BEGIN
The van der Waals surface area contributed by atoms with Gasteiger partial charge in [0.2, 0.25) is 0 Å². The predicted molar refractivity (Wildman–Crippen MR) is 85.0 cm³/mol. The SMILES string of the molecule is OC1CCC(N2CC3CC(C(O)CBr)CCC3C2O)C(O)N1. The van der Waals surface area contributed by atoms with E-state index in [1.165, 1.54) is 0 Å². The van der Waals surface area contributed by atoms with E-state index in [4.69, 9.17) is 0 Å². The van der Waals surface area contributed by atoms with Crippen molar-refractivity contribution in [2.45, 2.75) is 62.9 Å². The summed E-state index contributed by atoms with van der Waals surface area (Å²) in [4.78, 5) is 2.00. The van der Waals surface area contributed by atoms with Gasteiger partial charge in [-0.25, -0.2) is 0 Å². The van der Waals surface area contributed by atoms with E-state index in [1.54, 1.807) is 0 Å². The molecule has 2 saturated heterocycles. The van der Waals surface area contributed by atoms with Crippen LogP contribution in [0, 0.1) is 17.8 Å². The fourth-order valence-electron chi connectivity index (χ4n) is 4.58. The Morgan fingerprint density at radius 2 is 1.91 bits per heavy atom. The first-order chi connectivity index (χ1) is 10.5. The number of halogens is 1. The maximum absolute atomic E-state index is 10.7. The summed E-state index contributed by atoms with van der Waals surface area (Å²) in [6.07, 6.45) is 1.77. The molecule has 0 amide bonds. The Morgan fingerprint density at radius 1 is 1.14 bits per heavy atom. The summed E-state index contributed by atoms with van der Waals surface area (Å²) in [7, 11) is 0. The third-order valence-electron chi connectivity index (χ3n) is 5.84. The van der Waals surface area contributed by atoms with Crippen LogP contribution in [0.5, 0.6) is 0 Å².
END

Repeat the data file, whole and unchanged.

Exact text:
The van der Waals surface area contributed by atoms with Gasteiger partial charge in [0.2, 0.25) is 0 Å². The predicted molar refractivity (Wildman–Crippen MR) is 85.0 cm³/mol. The SMILES string of the molecule is OC1CCC(N2CC3CC(C(O)CBr)CCC3C2O)C(O)N1. The van der Waals surface area contributed by atoms with E-state index in [1.165, 1.54) is 0 Å². The van der Waals surface area contributed by atoms with E-state index in [4.69, 9.17) is 0 Å². The van der Waals surface area contributed by atoms with Crippen molar-refractivity contribution in [2.45, 2.75) is 62.9 Å². The summed E-state index contributed by atoms with van der Waals surface area (Å²) in [4.78, 5) is 2.00. The van der Waals surface area contributed by atoms with Gasteiger partial charge in [-0.25, -0.2) is 0 Å². The van der Waals surface area contributed by atoms with E-state index in [1.54, 1.807) is 0 Å². The molecule has 2 saturated heterocycles. The van der Waals surface area contributed by atoms with Crippen LogP contribution in [0, 0.1) is 17.8 Å². The fourth-order valence-electron chi connectivity index (χ4n) is 4.58. The Morgan fingerprint density at radius 2 is 1.91 bits per heavy atom. The first-order chi connectivity index (χ1) is 10.5. The number of halogens is 1. The maximum absolute atomic E-state index is 10.7. The summed E-state index contributed by atoms with van der Waals surface area (Å²) in [6.07, 6.45) is 1.77. The molecule has 0 amide bonds. The Morgan fingerprint density at radius 1 is 1.14 bits per heavy atom. The summed E-state index contributed by atoms with van der Waals surface area (Å²) in [7, 11) is 0. The third-order valence-electron chi connectivity index (χ3n) is 5.84. The van der Waals surface area contributed by atoms with Crippen LogP contribution in [0.5, 0.6) is 0 Å².